There is an Internet story gone viral about "Angry Queers" breaking historic stained-glass windows in the old Mars Hill Church in Portland, Oregon. In all the stories I can find no verifiable evidence that "queers" did it. Eye witnesses claim that black-hooded youth were throwing rocks at the windows. Fox News (an objective, truth gathering media outlet to be sure) allegedly received a phone call and a note signed by a group calling itself "Angry Queers" taking credit for the attack.
Whatever happened that dark night, April 24, 2012, it is possible that a handful of "queers" broke the stained-glass windows to protest the anti-gay rhetoric of Mark Driscoll, the church's founder. I don't condone vandalism, but who could blame them for their anger? We've been victimized by the Christian right for more than half a century. Fortunately, however, during all that time there are almost zero acts of violence reported by queer people against our oppressors.
As the co-founder of Soulforce I am committed to relentless nonviolent resistance; however, I can't tell you how many times I've wanted to commit violent acts myself against the Fred Phelps of this world who thank God for dead American soldiers and sing praises to those who murdered Matthew Shepard. Why don't I give in to violence during those moments when my patience runs thin and my anger surges? Am I a coward? Do LGBT people have this shiny nonviolence record because we're afraid to fight back? Is it time for nonviolent protests to end and time for violence to begin?
At least the "Angry Queers" did something. But should we follow their example, put on hoods, pick up rocks, and break stained-glass windows? When that doesn't work should we assassinate a really offensive leader of the Christian right? Should we strap on bombs and blow up pastors and churches that make our lives miserable? To answer the question, just ask yourself: Did those "Angry Queers" do us any good? Did their act of violence advance our cause, win hearts and minds, or lead us one step closer to full acceptance and equality? No.
The nation's media, especially the conservative Christian press, repeat the story of "angry queers" attacking churches. Leaders of the Christian right point at the broken glass and say "I told you so." True or false what happened on Mars Hill gives credibility to their lie that we are a threat to the nation and to the church, the very lie that made "Angry Queers" angry. Whoever broke those windows may have felt good when they rushed home, took off their hoods and celebrated with a six pack, but at this very moment just when the scales of justice are beginning to tip in our direction, they dumped rocks and broken glass into the scale of injustice and leave the rest of us to clean up the mess.
Here's the good news: Relentless nonviolent resistance began when Logan Lynn from Portland's Q Center and Nathan Meckley, our MCC pastor in Portland, rushed to Mars Hill to help sweep up the shattered glass. Now almost every month Logan, Nathan and six others are meeting with Mars Hill pastor Tim Smith and several of his people to discuss their differences. Something wonderful might come of that.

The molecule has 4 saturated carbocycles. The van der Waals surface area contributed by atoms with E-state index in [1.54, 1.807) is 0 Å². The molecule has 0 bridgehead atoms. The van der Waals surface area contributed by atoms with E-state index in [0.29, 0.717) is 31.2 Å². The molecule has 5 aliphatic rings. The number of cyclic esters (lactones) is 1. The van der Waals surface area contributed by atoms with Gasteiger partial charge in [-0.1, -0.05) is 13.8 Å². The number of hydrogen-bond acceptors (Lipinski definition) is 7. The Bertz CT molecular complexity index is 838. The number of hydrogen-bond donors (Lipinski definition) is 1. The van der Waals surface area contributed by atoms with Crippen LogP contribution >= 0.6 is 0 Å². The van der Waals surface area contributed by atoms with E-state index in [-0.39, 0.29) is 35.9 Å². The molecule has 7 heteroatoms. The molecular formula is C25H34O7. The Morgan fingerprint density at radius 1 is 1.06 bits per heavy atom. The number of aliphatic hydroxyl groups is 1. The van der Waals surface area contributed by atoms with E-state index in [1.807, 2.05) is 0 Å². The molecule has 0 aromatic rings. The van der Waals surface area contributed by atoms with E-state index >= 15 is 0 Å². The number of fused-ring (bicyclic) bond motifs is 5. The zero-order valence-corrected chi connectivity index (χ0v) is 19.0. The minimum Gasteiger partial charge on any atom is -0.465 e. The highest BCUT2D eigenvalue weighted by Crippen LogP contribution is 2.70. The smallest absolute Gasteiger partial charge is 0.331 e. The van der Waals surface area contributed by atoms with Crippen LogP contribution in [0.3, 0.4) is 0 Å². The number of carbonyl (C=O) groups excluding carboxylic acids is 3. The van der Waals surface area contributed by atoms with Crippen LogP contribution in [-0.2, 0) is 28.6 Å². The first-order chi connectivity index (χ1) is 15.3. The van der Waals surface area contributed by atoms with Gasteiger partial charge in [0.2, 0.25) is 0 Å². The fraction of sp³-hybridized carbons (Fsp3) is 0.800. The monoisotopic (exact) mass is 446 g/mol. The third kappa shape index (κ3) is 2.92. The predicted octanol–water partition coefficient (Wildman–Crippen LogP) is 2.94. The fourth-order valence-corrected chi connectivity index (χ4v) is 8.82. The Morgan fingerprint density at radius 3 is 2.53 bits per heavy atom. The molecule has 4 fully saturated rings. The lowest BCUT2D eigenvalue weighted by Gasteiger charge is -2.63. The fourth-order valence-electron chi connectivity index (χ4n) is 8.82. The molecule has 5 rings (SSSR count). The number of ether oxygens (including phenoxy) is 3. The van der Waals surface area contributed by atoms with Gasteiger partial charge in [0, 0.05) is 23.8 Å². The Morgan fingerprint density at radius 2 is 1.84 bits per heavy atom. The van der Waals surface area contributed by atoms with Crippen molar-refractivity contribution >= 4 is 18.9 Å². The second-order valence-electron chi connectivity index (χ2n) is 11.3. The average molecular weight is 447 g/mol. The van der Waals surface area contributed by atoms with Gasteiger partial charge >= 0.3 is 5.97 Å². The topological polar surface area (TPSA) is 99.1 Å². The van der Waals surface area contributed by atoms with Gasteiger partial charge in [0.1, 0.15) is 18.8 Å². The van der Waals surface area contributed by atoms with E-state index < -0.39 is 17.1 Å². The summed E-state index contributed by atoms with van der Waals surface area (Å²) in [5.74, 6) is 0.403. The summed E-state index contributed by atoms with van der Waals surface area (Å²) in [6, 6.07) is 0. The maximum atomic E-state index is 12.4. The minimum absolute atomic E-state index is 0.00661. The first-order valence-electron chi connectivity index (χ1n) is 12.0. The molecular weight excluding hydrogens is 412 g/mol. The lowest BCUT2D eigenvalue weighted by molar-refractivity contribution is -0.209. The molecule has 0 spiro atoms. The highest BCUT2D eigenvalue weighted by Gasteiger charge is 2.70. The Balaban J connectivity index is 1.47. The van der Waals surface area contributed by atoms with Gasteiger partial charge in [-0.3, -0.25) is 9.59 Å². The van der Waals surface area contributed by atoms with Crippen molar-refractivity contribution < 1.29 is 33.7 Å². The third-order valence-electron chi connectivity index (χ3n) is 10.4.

However amicable conversations and loving acts of solidarity may not be enough to stop the lies. When the meetings end, what decision will our allies in Portland have to make if Mars Hill's founder, Mark Driscoll, continues his antigay rhetoric on his radio and TV broadcasts and on the 100,000 podcasts downloaded weekly by his people in Seattle, Portland and across the U.S. Logan, Nathan and our Oregonian friends and allies will have to decide. Do we throw up our hands and walk away or do we act?
If we choose to act, the rules of relentless nonviolent resistance provide guidelines for our action. Collect samples of Pastor Driscoll's rhetoric. Build an airtight case against it. Gather testimonials that illustrate the tragic consequences of his false teachings in the families of his 7,500 member church. Recruit and train volunteers in nonviolence. Alert the media. Surround the church week after week with silent vigils, nonviolent protests and colorful rallies until our story also goes viral. We are on the defensive now. Then Pastor Driscoll will face the kind of shame we are facing. And if after all our efforts he still does not see the truth and still does not confess his sins against us, always remember we don't stand for truth and justice for his sake but for our own.
I can't resist the irony that "Angry Queer" violence happened on Mars Hill, in Portland, a fundamentalist Christian church, but in ancient times the rock near the Acropolis in Athens named after the Roman god of war. More than 2,000 years ago, when the apostle Paul spotted a shrine on Mars Hill "to the unknown god" he staged his own nonviolent protest against the violent gods of Greece and Rome. With his friends watching in shock and awe, Paul climbed up the rock, shouted the crowd into silence and began to describe the God he had discovered in the life and teachings of Jesus, a God of peace not war, a God of love not hate.
Here's my fantasy. Let Mars Hill in Portland become a symbol, not of "Angry Gays" breaking stained-glass windows but of nonviolent gays who are also angry but refuse to be violent in the face of Pastor Driscoll's toxic rhetoric. Let's make Mars Hill a symbol of a people committed to nonviolence who will go on resisting the lies relentlessly until truth prevails and the nation grants us all the rights and protections we deserve.
How will Donald Trump’s first 100 days impact YOU? Subscribe, choose the community that you most identify with or want to learn more about and we’ll send you the news that matters most once a week throughout Trump’s first 100 days in office. Learn more